My experience is that the senior Mfg/Ops executive on the Corporate Leadership Team must step up and assume the role of Corporate Champion!  This person is the most likely to be knowledgeable about the power of the strategy and the tools and culture necessary to implement it. He/she also sees the operational metrics and understands, at least at a high level, where the opportunities are.  They’ve already discussed the strategy idea with those in group # 2 at least at a high level and have their input.  He/she also has access to all the key leaders at corporate from whom support will be needed going forward.  Here are the early key actions that should be taken:

  • Discuss the need for a continuous improvement (call it what you will) strategy at the corporate level.  How does this strategy support the overall corporate goals?
  • Size the potential improvements in quality, service, cost and cash flow based on the execution of the strategy over the next 3-5 years.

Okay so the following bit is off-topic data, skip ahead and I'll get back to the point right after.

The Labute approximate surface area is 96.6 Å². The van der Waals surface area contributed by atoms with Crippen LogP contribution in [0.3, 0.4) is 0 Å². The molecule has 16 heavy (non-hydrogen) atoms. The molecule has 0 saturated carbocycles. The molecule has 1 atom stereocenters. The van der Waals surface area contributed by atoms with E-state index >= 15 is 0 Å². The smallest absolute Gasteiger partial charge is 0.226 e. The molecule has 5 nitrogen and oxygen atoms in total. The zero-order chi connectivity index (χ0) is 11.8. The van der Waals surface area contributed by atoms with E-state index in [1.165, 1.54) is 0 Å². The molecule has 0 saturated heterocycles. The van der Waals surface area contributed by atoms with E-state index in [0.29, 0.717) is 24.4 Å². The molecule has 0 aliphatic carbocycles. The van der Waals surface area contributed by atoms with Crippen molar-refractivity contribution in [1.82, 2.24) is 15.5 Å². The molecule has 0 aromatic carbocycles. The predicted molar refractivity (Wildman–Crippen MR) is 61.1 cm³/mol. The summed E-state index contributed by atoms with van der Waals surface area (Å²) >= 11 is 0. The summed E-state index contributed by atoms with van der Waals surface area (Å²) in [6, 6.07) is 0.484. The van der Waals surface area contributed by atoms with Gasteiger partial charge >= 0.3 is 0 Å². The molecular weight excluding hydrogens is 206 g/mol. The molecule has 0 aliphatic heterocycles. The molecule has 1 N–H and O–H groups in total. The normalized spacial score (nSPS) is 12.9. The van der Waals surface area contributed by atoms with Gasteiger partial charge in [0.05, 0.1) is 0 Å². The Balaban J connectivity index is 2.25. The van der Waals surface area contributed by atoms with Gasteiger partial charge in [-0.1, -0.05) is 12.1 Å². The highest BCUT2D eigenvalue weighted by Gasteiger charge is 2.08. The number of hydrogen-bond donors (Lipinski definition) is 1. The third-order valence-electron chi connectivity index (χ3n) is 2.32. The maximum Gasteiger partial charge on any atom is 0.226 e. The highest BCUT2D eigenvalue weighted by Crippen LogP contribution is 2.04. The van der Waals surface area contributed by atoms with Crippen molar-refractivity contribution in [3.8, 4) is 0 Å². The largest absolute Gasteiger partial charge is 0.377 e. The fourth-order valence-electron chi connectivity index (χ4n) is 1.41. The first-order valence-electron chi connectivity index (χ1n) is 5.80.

• “Socialize” your thinking with the senior peer group and solicit their open-mindedness and support before you approach the CEO.  It’ll take the entire leadership team to ultimately achieve and sustain enterprise excellence.  It only starts in manufacturing and then expands from there!
  • Present to the CEO at a leadership team meeting and ask for support to begin the journey.  (With the kind of improvement opportunities you’ll be sharing, who is going to tell you “no”?  That said, you should also have an idea about what the start-up costs will be re: training and the like.)
  • Ask for the opportunity to present at the next board meeting to seek their support as well and answer any questions.  (I also urge regular updates on progress to the board for the first couple of years.  Once you get traction and the results are becoming obvious, then a once/year update is recommended.)
  • Schedule a “big meeting” with your team (see group # 2 above) to formally kick-off the strategy and expect that group to carry it on to those in group # 3.
  • We’ll address the ongoing roles of this most senior group after a successful launch in a future entry.